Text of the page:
This course will require no additional resources. The instructor will teach the class as part of his regular teaching load, a TA will come from our existing pool, and we will use our recently installed computing equipment for the virtual computing lab. The department has a small number of laptops for loan to students who do not own their own for use in the course.

Upon completion of this course students will be able to:


- write basic software using modern software best practices


- develop programs from the specification stage through to completion


- effectively use modern flow control and data structures


- efficiently code a variety of statistical calculations, including algorithms on matrices and vectors


Student Learning Outcomes

Students will:



  • apply classic problem-solving techniques to create simple computational programs, namely breaking large problems into smaller ones and reasoning through alternative cases.

  • evaluate arithmetic expressions using order operations, promotion from integer to floating-point types, and integer division; demonstrate effective strategies for working with finite precision arithmetic.

  • write code containing effective flow control– selecting one course of action among several alternatives based on more than one predicate.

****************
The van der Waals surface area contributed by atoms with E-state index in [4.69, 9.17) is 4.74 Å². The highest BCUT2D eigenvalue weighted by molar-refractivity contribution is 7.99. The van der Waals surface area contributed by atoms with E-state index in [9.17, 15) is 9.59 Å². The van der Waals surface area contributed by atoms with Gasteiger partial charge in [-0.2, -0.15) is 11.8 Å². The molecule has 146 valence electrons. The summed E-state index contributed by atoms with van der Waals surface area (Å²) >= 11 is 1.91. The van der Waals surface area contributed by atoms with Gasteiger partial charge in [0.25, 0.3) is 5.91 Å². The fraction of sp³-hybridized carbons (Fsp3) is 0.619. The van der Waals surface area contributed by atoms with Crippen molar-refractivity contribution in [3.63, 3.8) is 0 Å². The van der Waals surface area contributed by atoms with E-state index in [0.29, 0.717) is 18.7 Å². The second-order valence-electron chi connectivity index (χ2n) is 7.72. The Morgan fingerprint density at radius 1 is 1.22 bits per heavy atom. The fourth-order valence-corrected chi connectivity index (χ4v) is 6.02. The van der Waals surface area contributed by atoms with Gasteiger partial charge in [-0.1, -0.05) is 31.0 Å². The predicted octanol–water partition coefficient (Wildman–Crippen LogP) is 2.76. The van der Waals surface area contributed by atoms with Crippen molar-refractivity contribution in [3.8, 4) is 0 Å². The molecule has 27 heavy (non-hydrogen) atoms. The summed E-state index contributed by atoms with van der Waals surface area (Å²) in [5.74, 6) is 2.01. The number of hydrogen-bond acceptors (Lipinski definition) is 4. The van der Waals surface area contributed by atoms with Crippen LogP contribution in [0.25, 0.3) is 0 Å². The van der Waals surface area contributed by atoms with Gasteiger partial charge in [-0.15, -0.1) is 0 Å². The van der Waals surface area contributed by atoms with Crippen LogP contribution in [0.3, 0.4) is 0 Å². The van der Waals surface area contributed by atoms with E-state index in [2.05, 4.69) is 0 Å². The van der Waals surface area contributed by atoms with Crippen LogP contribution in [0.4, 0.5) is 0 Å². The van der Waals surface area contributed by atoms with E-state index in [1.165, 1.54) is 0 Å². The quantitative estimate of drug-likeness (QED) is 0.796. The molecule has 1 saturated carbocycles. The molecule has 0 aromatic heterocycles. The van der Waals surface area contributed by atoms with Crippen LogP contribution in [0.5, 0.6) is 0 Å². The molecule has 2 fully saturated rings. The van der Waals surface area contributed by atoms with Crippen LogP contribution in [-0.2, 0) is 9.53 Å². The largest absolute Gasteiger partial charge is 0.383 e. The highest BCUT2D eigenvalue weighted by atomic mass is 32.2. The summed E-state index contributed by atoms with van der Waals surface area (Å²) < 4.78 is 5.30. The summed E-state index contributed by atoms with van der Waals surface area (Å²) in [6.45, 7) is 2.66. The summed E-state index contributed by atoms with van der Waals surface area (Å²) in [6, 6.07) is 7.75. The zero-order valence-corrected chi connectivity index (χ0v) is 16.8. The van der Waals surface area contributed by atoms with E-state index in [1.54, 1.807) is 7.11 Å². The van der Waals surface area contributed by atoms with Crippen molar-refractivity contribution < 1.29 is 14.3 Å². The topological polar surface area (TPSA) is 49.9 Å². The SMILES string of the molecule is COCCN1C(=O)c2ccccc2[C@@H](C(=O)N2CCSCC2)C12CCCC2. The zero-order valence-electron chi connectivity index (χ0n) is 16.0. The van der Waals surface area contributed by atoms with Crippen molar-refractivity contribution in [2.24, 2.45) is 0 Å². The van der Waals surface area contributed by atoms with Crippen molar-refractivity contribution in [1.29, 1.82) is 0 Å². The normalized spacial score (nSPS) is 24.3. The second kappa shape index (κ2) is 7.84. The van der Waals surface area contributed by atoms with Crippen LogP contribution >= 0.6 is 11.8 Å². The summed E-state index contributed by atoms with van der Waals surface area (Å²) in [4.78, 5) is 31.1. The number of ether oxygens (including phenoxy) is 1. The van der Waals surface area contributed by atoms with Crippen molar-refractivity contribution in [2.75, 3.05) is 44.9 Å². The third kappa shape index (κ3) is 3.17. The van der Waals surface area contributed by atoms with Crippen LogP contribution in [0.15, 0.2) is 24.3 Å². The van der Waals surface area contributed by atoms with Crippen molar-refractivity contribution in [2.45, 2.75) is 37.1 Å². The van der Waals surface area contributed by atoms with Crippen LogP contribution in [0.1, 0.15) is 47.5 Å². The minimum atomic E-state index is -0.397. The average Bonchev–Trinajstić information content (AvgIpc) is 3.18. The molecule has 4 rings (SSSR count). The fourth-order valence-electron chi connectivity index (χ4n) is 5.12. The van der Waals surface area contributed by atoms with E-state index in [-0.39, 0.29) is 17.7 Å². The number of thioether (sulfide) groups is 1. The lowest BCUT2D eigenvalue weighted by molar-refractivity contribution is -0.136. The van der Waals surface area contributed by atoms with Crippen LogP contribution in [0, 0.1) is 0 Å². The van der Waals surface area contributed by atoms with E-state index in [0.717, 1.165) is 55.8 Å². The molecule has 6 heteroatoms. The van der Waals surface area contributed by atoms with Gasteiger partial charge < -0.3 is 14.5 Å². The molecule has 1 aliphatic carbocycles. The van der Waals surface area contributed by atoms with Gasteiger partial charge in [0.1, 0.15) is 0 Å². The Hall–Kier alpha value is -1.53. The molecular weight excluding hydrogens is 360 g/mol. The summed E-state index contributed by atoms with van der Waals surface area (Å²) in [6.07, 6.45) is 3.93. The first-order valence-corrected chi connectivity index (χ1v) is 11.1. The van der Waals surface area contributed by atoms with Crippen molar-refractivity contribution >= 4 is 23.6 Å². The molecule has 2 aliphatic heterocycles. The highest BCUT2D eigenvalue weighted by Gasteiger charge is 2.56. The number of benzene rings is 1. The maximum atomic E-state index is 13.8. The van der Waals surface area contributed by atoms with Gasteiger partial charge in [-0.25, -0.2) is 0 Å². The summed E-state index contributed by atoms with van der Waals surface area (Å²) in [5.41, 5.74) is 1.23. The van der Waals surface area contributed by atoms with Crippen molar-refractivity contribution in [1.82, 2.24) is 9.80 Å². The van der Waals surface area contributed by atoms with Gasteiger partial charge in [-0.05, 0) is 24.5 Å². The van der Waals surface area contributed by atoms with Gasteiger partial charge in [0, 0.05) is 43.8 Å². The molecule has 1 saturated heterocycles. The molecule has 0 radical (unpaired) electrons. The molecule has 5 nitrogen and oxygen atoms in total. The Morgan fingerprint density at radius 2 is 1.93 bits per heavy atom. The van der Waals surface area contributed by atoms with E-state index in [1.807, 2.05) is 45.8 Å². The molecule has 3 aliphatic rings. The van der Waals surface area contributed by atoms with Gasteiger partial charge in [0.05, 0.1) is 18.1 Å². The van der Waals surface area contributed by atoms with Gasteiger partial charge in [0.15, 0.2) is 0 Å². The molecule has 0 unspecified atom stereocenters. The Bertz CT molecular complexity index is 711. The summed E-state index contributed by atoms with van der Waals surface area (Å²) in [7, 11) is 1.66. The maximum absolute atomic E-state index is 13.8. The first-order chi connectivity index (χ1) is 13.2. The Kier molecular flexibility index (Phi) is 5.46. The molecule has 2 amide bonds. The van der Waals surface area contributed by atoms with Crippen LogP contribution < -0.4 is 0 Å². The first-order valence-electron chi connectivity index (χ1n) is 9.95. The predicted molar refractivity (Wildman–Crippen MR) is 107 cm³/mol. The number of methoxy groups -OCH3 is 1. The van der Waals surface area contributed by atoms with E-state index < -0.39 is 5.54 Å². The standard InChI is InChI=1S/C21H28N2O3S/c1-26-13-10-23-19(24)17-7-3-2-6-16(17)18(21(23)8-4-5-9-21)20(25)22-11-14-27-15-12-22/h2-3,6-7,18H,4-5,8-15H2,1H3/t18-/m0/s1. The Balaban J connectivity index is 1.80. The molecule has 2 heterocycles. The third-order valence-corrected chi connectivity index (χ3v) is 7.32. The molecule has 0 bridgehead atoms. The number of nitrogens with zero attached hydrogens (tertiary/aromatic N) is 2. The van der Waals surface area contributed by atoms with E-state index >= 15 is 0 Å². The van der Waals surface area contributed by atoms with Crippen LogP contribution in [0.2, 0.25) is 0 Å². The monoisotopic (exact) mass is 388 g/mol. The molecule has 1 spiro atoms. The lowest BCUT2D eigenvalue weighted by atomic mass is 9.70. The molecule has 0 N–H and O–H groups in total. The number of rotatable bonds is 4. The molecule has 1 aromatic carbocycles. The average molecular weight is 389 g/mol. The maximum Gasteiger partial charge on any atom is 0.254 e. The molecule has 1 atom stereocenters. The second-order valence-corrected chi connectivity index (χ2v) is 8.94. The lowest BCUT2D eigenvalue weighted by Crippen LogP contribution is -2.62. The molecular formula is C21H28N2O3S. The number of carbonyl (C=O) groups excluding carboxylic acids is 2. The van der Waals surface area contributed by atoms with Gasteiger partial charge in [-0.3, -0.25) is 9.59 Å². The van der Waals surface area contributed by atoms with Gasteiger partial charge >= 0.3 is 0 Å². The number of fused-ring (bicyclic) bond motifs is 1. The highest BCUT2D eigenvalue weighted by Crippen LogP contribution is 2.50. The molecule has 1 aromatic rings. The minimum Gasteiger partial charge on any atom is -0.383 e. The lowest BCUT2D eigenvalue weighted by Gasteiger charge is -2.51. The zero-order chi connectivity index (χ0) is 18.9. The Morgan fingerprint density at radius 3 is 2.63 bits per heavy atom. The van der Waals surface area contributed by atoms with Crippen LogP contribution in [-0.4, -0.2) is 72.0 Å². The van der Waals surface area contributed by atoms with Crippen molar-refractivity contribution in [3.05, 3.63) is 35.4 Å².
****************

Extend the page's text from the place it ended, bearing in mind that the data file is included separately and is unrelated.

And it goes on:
• correct syntax errors, and distinguish runtime errors from errors in logic.

  • find and correct logical programming errors via debugging printout and systematic searching.

  • implement an object-oriented design.

  • demonstrate the use of basic recursion.

  • implement the basic elements of version control.

  • write effective program documentation.


Evaluation MethodWeighting/Points for EachDetails
Homework60%Weekly programming assignments.
Project40%Two major programming projects.
TopicTime Devoted to Each TopicActivity
Introduction to programming in Python1 week
Designing and Using Functions1 week
Program Logic and Organization1 week
Data Storage with Lists1 week
Flow control1 week
Testing and Debugging1 week
More on Data Storage1 week
Algorithm Design1 week
Searching and Sorting2 weeks
Objected Oriented Programming2 weeks
Programming with Matrices and Vectors2 weeks
Interfacing with Databases1 week
We anticipate that all of our incoming Freshmen ST majors will take this course, along with roughly 50% of our transfer students (about half of our majors are internal transfers). Transfer students who have completed CSC 112 or 116 will not be required to take it.
svhoward (Wed, 20 Apr 2016 17:21:20 GMT): svhoward: Lecture contact hours updated to 3, with instructor permission.
Key: 9796